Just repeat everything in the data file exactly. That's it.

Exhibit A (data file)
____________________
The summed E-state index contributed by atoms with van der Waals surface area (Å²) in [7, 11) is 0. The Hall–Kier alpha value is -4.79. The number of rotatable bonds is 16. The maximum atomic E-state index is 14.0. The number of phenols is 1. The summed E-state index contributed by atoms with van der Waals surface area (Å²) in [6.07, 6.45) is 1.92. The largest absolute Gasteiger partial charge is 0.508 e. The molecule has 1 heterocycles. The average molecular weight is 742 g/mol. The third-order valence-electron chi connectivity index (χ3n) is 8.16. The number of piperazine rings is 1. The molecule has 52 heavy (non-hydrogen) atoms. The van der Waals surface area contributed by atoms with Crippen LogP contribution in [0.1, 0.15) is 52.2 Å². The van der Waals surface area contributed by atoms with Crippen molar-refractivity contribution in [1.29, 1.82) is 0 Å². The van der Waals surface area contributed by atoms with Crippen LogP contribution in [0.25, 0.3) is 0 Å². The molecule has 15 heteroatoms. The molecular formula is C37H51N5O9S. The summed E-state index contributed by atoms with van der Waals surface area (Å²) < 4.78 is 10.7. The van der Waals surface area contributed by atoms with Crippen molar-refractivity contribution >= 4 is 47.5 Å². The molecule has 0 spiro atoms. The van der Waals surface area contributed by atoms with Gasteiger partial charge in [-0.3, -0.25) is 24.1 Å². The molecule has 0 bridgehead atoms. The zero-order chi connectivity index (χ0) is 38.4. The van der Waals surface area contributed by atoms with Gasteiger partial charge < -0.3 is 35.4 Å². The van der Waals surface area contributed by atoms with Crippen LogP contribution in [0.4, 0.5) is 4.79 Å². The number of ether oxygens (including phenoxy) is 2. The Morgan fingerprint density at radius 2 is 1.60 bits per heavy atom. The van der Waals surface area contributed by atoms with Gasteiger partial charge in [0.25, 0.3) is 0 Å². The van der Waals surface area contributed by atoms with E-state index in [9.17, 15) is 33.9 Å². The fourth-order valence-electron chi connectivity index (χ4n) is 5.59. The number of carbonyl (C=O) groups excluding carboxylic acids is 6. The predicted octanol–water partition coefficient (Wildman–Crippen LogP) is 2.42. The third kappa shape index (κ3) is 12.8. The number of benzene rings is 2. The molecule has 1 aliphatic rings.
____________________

The summed E-state index contributed by atoms with van der Waals surface area (Å²) in [7, 11) is 0. The Hall–Kier alpha value is -4.79. The number of rotatable bonds is 16. The maximum atomic E-state index is 14.0. The number of phenols is 1. The summed E-state index contributed by atoms with van der Waals surface area (Å²) in [6.07, 6.45) is 1.92. The largest absolute Gasteiger partial charge is 0.508 e. The molecule has 1 heterocycles. The average molecular weight is 742 g/mol. The third-order valence-electron chi connectivity index (χ3n) is 8.16. The number of piperazine rings is 1. The molecule has 52 heavy (non-hydrogen) atoms. The van der Waals surface area contributed by atoms with Crippen LogP contribution in [0.1, 0.15) is 52.2 Å². The van der Waals surface area contributed by atoms with Crippen molar-refractivity contribution in [1.29, 1.82) is 0 Å². The van der Waals surface area contributed by atoms with Crippen LogP contribution in [0.25, 0.3) is 0 Å². The molecule has 15 heteroatoms. The molecular formula is C37H51N5O9S. The summed E-state index contributed by atoms with van der Waals surface area (Å²) < 4.78 is 10.7. The van der Waals surface area contributed by atoms with Crippen molar-refractivity contribution >= 4 is 47.5 Å². The molecule has 0 spiro atoms. The van der Waals surface area contributed by atoms with Gasteiger partial charge in [-0.3, -0.25) is 24.1 Å². The molecule has 0 bridgehead atoms. The zero-order chi connectivity index (χ0) is 38.4. The van der Waals surface area contributed by atoms with Gasteiger partial charge < -0.3 is 35.4 Å². The van der Waals surface area contributed by atoms with Crippen LogP contribution in [0.4, 0.5) is 4.79 Å². The number of ether oxygens (including phenoxy) is 2. The Morgan fingerprint density at radius 2 is 1.60 bits per heavy atom. The van der Waals surface area contributed by atoms with Gasteiger partial charge in [0.25, 0.3) is 0 Å². The van der Waals surface area contributed by atoms with E-state index in [9.17, 15) is 33.9 Å². The fourth-order valence-electron chi connectivity index (χ4n) is 5.59. The number of carbonyl (C=O) groups excluding carboxylic acids is 6. The predicted octanol–water partition coefficient (Wildman–Crippen LogP) is 2.42. The third kappa shape index (κ3) is 12.8. The number of benzene rings is 2. The molecule has 1 aliphatic rings.